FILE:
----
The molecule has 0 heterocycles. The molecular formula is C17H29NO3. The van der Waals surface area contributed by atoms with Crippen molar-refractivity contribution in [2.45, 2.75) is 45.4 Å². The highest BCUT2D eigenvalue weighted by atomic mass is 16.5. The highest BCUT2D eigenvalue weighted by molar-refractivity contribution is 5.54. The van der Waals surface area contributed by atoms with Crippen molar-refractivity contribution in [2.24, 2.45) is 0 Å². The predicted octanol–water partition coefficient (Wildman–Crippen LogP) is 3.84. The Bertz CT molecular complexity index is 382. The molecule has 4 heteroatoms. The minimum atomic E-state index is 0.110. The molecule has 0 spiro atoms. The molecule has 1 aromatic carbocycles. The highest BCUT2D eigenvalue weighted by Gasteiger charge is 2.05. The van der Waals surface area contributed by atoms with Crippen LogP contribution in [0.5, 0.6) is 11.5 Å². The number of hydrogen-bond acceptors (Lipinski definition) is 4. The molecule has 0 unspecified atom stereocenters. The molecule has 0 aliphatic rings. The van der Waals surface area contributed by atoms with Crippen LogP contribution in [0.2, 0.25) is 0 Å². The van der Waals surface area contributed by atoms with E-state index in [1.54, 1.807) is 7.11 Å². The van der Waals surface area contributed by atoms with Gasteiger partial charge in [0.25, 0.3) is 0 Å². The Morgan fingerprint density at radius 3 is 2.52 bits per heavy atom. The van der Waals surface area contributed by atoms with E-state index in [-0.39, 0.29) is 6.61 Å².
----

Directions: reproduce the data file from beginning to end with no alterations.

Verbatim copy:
The molecule has 0 heterocycles. The molecular formula is C17H29NO3. The van der Waals surface area contributed by atoms with Crippen molar-refractivity contribution in [2.45, 2.75) is 45.4 Å². The highest BCUT2D eigenvalue weighted by atomic mass is 16.5. The highest BCUT2D eigenvalue weighted by molar-refractivity contribution is 5.54. The van der Waals surface area contributed by atoms with Crippen molar-refractivity contribution in [2.24, 2.45) is 0 Å². The predicted octanol–water partition coefficient (Wildman–Crippen LogP) is 3.84. The Bertz CT molecular complexity index is 382. The molecule has 4 heteroatoms. The minimum atomic E-state index is 0.110. The molecule has 0 spiro atoms. The molecule has 1 aromatic carbocycles. The highest BCUT2D eigenvalue weighted by Gasteiger charge is 2.05. The van der Waals surface area contributed by atoms with Crippen LogP contribution in [0.5, 0.6) is 11.5 Å². The number of hydrogen-bond acceptors (Lipinski definition) is 4. The molecule has 0 unspecified atom stereocenters. The molecule has 0 aliphatic rings. The van der Waals surface area contributed by atoms with Crippen LogP contribution in [0.2, 0.25) is 0 Å². The van der Waals surface area contributed by atoms with E-state index in [1.54, 1.807) is 7.11 Å². The van der Waals surface area contributed by atoms with Gasteiger partial charge in [0.25, 0.3) is 0 Å². The Morgan fingerprint density at radius 3 is 2.52 bits per heavy atom. The van der Waals surface area contributed by atoms with E-state index in [-0.39, 0.29) is 6.61 Å².